In 1960, Woody Norris read a contest announcement in a magazine that changed his life and set him on the path of being a world-class inventor. The announcement challenged readers to submit a plausible but fictional account of a supposed new invention to be published as an April Fool’s joke. Woody took up the challenge. Here is the interesting part: during the process of trying to come up with a product that was both plausible but a bit “out there,” he came up with what would ultimately be his first successful invention. The rest is history.
Coming full circle, Woody is now the one throwing down the gauntlet, challenging you to prove your makeshift mettle by staying alive for 48 hours in a bank vault with limited oxygen. Over 100 of you answered the call, and Woody and I had to break open the engineering and chemistry texts to evaluate a good number of the submissions. In the end, Woody selected two winners and two honorable mentions; to say that selecting two winners from the pool of entries was difficult would be to understate matters. It was flat-out hard.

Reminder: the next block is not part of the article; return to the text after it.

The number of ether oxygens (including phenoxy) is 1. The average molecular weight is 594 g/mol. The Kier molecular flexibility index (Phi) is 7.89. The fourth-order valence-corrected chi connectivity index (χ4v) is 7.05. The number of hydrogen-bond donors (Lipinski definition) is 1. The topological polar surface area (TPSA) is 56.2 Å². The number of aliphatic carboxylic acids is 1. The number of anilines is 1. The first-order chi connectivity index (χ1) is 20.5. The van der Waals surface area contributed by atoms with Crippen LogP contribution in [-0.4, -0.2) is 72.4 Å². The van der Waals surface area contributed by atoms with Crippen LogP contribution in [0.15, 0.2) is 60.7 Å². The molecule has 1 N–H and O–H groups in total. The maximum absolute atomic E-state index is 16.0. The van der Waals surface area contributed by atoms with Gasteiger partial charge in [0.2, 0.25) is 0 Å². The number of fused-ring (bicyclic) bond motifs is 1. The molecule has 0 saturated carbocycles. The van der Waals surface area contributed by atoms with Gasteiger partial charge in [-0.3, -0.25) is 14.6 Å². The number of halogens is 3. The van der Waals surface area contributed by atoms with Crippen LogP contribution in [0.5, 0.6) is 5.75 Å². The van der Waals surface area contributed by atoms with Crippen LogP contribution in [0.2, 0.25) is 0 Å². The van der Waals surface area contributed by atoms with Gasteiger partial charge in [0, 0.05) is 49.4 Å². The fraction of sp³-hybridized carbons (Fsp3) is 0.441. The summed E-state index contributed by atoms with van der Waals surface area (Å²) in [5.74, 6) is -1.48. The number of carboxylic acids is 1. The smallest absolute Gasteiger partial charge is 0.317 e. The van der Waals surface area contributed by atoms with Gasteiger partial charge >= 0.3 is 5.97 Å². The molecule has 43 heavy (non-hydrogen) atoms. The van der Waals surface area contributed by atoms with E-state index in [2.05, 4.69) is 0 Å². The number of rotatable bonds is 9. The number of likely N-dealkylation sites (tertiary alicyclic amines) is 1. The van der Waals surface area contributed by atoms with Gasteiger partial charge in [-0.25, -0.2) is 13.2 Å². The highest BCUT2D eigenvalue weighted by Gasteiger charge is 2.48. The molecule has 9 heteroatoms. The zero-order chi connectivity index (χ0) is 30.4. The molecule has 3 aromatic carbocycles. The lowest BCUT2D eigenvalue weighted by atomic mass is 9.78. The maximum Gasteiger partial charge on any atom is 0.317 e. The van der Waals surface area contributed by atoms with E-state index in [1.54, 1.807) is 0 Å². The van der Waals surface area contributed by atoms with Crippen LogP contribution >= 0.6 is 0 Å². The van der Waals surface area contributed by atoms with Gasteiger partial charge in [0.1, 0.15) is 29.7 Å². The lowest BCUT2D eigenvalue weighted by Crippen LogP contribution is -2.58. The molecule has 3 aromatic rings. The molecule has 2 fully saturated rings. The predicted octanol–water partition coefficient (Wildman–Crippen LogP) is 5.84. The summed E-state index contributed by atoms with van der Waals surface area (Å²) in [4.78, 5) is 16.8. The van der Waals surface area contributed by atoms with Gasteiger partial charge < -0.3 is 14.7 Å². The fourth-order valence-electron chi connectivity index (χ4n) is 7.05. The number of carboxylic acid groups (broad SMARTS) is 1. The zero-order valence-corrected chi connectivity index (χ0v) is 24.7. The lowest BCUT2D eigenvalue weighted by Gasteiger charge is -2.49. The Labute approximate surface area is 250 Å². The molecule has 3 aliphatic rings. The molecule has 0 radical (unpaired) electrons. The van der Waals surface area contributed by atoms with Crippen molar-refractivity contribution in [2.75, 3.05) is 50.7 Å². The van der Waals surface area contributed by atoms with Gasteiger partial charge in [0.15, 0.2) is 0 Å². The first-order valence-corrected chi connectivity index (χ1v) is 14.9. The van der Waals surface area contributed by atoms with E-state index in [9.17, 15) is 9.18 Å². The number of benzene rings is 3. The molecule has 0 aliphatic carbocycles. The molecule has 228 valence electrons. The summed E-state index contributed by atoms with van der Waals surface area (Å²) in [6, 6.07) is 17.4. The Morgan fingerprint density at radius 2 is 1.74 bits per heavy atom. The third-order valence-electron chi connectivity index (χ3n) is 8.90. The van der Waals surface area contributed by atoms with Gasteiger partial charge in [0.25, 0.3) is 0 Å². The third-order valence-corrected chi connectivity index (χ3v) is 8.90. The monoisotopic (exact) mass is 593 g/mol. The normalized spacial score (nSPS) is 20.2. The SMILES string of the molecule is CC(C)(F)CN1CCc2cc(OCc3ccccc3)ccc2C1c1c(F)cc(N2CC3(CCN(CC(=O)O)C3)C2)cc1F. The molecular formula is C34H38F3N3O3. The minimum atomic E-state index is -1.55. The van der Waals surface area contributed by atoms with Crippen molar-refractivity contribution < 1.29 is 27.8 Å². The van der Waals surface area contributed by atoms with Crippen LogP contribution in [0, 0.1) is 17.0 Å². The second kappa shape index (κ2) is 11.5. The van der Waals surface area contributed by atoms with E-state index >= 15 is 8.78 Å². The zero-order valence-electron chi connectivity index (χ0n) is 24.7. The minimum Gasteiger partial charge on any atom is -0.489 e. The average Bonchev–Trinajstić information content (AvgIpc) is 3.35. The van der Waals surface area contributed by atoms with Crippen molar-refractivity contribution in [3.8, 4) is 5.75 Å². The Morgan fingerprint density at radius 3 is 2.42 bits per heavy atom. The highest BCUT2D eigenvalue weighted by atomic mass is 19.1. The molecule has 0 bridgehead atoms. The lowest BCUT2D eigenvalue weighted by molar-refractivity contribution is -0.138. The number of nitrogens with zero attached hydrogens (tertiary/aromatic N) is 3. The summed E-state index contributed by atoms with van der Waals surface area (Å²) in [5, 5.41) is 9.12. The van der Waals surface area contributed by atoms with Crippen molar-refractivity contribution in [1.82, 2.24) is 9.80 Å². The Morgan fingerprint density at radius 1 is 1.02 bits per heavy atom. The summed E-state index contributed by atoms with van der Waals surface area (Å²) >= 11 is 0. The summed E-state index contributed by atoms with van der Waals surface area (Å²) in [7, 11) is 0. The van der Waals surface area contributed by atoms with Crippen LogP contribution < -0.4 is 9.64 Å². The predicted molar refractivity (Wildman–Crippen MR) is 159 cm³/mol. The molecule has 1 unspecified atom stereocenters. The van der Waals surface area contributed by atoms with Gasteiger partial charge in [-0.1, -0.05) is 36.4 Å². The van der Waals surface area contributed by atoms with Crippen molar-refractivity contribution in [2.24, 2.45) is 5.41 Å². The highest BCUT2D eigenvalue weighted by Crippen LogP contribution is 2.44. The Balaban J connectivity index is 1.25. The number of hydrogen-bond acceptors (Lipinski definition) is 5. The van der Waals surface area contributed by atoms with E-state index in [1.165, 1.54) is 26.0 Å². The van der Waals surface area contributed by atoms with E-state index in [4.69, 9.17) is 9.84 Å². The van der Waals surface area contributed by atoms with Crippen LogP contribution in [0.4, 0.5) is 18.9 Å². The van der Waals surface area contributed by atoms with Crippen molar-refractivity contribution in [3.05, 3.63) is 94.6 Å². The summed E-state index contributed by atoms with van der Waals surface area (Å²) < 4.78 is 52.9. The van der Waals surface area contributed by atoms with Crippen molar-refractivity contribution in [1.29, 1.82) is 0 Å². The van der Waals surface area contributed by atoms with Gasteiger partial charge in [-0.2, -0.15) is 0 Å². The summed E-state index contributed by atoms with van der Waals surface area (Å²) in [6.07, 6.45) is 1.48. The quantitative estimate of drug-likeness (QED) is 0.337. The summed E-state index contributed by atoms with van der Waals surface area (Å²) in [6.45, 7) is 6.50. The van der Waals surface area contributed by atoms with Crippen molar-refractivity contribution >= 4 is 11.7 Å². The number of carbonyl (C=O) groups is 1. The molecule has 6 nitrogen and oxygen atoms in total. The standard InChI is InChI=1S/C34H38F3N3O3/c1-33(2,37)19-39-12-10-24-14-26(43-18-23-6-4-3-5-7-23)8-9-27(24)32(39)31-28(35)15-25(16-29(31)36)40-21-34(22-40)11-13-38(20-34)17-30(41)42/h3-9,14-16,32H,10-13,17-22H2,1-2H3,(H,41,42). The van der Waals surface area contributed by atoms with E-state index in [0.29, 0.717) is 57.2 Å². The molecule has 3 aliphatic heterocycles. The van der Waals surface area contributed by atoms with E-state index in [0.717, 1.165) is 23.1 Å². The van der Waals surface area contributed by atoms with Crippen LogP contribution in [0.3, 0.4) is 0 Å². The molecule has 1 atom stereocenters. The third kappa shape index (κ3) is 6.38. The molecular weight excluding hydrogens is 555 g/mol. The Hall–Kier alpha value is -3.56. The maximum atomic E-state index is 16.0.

It is interesting to note Woody’s unique method of evaluation. Before he would evaluate any of the responses, he felt like he had to submit himself to the challenge and solve his own problem. He even set up an electrolysis apparatus in his lab so he could get empirical versus theoretical measures of power consumption and 0/H production. Then, he used his solution and data as reference points to evaluate the entries. Woody’s Solution is included here for your review.
Thanks to the MAKE readers who took up Woody’s challenge – check out all the winners here! – Link.
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